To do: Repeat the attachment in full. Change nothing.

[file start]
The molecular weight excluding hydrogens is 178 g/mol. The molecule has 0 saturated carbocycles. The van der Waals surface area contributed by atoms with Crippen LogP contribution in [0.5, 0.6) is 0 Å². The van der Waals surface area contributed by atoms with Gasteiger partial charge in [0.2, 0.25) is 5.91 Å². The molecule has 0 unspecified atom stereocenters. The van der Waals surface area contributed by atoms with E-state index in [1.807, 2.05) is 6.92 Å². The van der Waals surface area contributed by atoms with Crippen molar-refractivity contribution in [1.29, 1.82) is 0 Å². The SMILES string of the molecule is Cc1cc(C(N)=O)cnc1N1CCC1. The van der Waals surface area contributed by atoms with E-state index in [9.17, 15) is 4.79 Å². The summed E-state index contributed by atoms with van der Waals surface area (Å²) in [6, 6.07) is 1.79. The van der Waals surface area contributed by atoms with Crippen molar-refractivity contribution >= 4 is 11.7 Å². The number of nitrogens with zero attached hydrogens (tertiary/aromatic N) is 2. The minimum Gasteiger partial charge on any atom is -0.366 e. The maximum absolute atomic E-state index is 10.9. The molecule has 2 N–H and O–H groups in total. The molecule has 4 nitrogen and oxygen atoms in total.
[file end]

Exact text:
The molecular weight excluding hydrogens is 178 g/mol. The molecule has 0 saturated carbocycles. The van der Waals surface area contributed by atoms with Crippen LogP contribution in [0.5, 0.6) is 0 Å². The van der Waals surface area contributed by atoms with Gasteiger partial charge in [0.2, 0.25) is 5.91 Å². The molecule has 0 unspecified atom stereocenters. The van der Waals surface area contributed by atoms with E-state index in [1.807, 2.05) is 6.92 Å². The van der Waals surface area contributed by atoms with Crippen molar-refractivity contribution in [1.29, 1.82) is 0 Å². The SMILES string of the molecule is Cc1cc(C(N)=O)cnc1N1CCC1. The van der Waals surface area contributed by atoms with E-state index in [9.17, 15) is 4.79 Å². The summed E-state index contributed by atoms with van der Waals surface area (Å²) in [6, 6.07) is 1.79. The van der Waals surface area contributed by atoms with Crippen molar-refractivity contribution >= 4 is 11.7 Å². The number of nitrogens with zero attached hydrogens (tertiary/aromatic N) is 2. The minimum Gasteiger partial charge on any atom is -0.366 e. The maximum absolute atomic E-state index is 10.9. The molecule has 2 N–H and O–H groups in total. The molecule has 4 nitrogen and oxygen atoms in total.